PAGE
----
practices have been recommended to protect against infection and further spread. These include covering your mouth and nose when coughing or sneezing with a medical mask tissue or flexed elbow.
Avoiding close contact with those who are unwell. The appropriate use of masks and personal protective equipment. especially in a healthcare setting washing hands regularly with soap and water or alcohol-based hand rub.
Actions that can be taken to prevent infection from an animal source include avoiding unnecessary unprotected contact with animals. Washing hands after contact with animals or animal products and ensuring that animal products are cooked thoroughly before they're
consumed.
It's important to stay home if you're feeling unwell. But if you have a fever, cough and difficulty breathing, seek medical care early. And share your previous travel history with your healthcare provider.
That's a quick look at this emerging infectious disease. Given that this outbreak is evolving rapidly what's know about this virus can change

Coronavirus Recommendations
Coronavirus Recommendations

Antibodies: what is coronavirus?

First one to talk a little bit about antibodies and how they're made. So you have these b-cell and they each have different receptors on these b-cells.
These b-cells are made to do one thing really and that is to make antibodies. These receptors on the cells are there to receive any type of antigen that you might come in contact with an antigen could be a protein of a virus or approaching of a bacteria etc etc
What is really quite amazing is that you have so many different types of receptors on millions and millions of b-cells that just about any kind of foreign protein that gets introduced into your body will make a b-cell against that.
So here we can see that each b-cell has a different antigen receptor and the antigen receptors of only one b-cell will combine with that antigen so if you have a virus. That virus is going to stimulate its particular b-cell. And it will activate and it will get help from t-cells cytokines. And it will cause this cell to divide and rapidly enlarge into a huge clonal representation of that b-cell. So you have thousands of millions of these b-cells. And all these b-cells do is they produce antibodies. And these antibodies go out and attack cells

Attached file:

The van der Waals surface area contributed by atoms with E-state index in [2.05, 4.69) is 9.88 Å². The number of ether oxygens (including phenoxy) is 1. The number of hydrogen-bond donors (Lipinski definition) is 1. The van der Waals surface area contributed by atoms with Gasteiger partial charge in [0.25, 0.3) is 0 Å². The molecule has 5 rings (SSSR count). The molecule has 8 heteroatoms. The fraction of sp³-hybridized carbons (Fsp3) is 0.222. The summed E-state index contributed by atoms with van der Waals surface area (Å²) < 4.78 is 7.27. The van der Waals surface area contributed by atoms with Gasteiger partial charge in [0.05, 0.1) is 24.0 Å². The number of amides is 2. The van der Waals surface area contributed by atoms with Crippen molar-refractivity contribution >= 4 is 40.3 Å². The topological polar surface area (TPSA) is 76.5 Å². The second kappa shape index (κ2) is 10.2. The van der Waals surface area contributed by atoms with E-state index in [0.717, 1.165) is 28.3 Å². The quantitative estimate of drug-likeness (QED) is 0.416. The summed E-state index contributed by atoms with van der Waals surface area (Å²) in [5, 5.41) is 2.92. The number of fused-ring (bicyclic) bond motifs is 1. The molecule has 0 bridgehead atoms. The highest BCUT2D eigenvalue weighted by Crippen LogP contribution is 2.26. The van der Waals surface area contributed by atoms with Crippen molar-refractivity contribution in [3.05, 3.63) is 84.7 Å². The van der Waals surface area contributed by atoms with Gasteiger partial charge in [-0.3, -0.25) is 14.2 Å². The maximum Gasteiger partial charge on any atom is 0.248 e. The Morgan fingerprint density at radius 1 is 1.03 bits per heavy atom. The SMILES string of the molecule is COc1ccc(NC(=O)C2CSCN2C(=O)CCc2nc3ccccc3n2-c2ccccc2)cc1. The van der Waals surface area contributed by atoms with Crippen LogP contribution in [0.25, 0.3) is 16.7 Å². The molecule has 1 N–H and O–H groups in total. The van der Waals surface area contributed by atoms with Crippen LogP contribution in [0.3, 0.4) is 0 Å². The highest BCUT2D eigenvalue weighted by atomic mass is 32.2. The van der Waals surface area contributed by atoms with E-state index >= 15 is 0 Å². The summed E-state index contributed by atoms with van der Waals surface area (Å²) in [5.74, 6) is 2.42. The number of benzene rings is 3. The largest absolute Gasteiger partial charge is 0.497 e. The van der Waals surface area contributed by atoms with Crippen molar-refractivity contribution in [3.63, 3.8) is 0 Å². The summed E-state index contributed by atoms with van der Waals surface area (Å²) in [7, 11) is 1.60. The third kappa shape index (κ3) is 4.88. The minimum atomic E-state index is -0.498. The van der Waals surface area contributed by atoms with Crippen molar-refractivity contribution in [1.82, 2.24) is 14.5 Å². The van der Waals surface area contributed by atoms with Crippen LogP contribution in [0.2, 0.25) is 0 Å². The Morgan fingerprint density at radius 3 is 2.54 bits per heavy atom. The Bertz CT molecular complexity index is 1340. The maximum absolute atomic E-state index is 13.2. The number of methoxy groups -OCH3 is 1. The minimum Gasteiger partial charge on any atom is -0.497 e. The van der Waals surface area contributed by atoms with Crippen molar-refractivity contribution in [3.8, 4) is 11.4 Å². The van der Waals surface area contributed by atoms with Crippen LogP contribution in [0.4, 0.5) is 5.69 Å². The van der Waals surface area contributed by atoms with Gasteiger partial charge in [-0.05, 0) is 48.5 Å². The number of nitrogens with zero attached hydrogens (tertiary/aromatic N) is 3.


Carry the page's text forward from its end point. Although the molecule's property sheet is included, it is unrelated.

.Why is there no coronavirus vaccine?

That has the virus in it or the virus itself. And finally when the action is done. Then this b-cells just kind of go away but there's always a certain amount of a population of these b-cells ready to strike again if that virus comes again.
And this is typically how it works with a particular virus. So if you get a vaccine against the virus-like polio if you get a vaccine against the virus-like the hepatitis B virus. That vaccine goes through the same way here you get an antigen stimulating a b-cell of course when we give a vaccine in some of the cases we give a vaccine.
 That has just the protein without the virus so you don't get the actual disease. And that causes your b-cells to make a lot of these antibodies in preparation for if you ever were to be infected with that virus. you'll be ready to make an immune response. Of course sometimes what happens is the virus may mutate. 
 And so that the proteins are different enough that the antibodies that you have against those proteins may not be as effective. And this is kind of what happens with colds you might get multiple colds in a year and it's possibly because while it could be a different virus a rhinovirus versus a regular coronavirus or it could be a rhinovirus that's mutated enough so that the former immunization that you got against the virus is no longer effective because it's mutated.

 Coronavirus Recommendations: Coronavirus update

 So we do know quite a bit about the risks of COVID. 80% never become symptomatic. 20% do become symptomatic and of that 20 % who are symptomatic, Many of them are hospitalized and about 15 to 20 percent end up being seriously ill. The ones who are most at risk then of becoming seriously ill or dying are those who are older, meaning over 60. And the older you are, the higher the risk.